Confessions of a Chronic Fixer


mom life fixerI am a fixer.

I fix things. I don’t mean in a home improvement or “handyman” sense. I mean in an “I want your problems to be solved” sense. For most of my life, I have been “ the fixer.”  I’ve taken on this role with gusto and determination for as long as I can remember.

This notion has only intensified since I’ve had children.

As a recovering “people pleaser” and “perfectionist,’ I’ve done enough work on myself to logically know you cannot fix people who do not want to be fixed. You cannot fix people who want to be fixed, either for that matter. However, when it comes to my kids, I find it nearly impossible to hold back.

I’m not talking about basic safety like grabbing a child before he runs into the street. I’m talking about trying to navigate your child’s emotions and decision making. I’m talking about the urge to not let them have a negative emotion or a bad consequence.

You know the old saying “you are only as happy as your least happy child?” Nothing rings truer to me. How can my happiness not be tied to my children? How can I not want to do everything in my power to make them happy? Isn’t the best way to make them happy by intercepting the negative emotions and consequences that we see heading right toward them?

But here is the hard truth. If I try to fix everything for them, they won’t develop the skills they need to work things out for themselves.

They need heartbreak and conflict and disappointment and failure. They need these things to grow and evolve. I would be doing them a great disservice if I always intervened at the first sign of those uncomfortable, but very real and necessary, emotions.

I would also be showing them that they need “fixing” and that their feelings aren’t valid or necessary. How can my kids fully understand my unconditional love if they never make mistakes or generate disappointment from me?

I know my kids don’t need me to fix them. They only need me to love them. So where is the problem? I don’t know the difference between the two very well yet. Those lines are continuously blurred, and they get even more blurry the older they get and the more opportunities they have to make what I consider to be decisions I know will cause them pain.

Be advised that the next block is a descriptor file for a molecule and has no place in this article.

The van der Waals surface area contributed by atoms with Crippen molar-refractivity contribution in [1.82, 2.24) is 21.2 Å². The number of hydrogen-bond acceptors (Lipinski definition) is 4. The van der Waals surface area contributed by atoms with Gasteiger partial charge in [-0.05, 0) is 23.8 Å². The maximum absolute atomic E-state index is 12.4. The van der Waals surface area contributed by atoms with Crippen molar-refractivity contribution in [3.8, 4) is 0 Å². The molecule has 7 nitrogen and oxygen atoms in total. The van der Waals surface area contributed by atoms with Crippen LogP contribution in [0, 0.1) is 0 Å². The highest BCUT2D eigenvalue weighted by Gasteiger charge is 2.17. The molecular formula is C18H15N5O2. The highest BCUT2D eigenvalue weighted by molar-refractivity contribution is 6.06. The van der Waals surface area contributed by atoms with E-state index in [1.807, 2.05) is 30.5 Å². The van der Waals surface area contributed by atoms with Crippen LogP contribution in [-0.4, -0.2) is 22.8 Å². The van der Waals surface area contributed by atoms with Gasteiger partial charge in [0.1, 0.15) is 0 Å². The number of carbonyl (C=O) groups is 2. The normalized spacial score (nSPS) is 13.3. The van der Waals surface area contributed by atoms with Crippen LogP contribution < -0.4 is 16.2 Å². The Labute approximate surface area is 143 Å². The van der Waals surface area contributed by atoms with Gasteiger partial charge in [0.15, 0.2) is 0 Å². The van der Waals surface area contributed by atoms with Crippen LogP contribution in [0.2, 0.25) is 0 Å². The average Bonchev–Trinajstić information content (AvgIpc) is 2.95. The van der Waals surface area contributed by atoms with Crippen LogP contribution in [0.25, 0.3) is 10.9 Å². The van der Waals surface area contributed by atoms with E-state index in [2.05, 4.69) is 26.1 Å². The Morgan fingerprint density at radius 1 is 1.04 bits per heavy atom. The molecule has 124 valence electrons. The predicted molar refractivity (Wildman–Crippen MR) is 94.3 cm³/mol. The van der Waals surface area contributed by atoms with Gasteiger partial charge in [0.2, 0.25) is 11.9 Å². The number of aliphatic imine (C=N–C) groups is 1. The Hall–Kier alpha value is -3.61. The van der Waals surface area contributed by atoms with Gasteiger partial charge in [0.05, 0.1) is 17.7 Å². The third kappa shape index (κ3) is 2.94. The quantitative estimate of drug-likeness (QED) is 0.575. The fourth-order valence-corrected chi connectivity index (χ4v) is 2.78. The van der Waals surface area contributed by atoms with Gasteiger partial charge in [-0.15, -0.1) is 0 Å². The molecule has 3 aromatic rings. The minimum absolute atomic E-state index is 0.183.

It is hard to watch your child do the mental equivalent of running out into the street. There is a difference between guiding and fixing, between support and fixing, between protecting from real harm and fixing. But to a parent who is so blinded by love and protective instinct, those differences are so subtle they can appear non-existent.

So, what is the answer?

I don’t have one, other than to remind myself that somewhere along the line my kids will break and be broken. They will get shattered because life does that sometimes. But hopefully, they will know that even though I can’t fix it for them, I will always be there to help them pick up the shattered pieces as they and only they put themselves back together. And if I’ve done my job correctly, the final product of those recycled pieces will be so much better, stronger, and more beautiful than anything I could have created had I finished the project all by myself.


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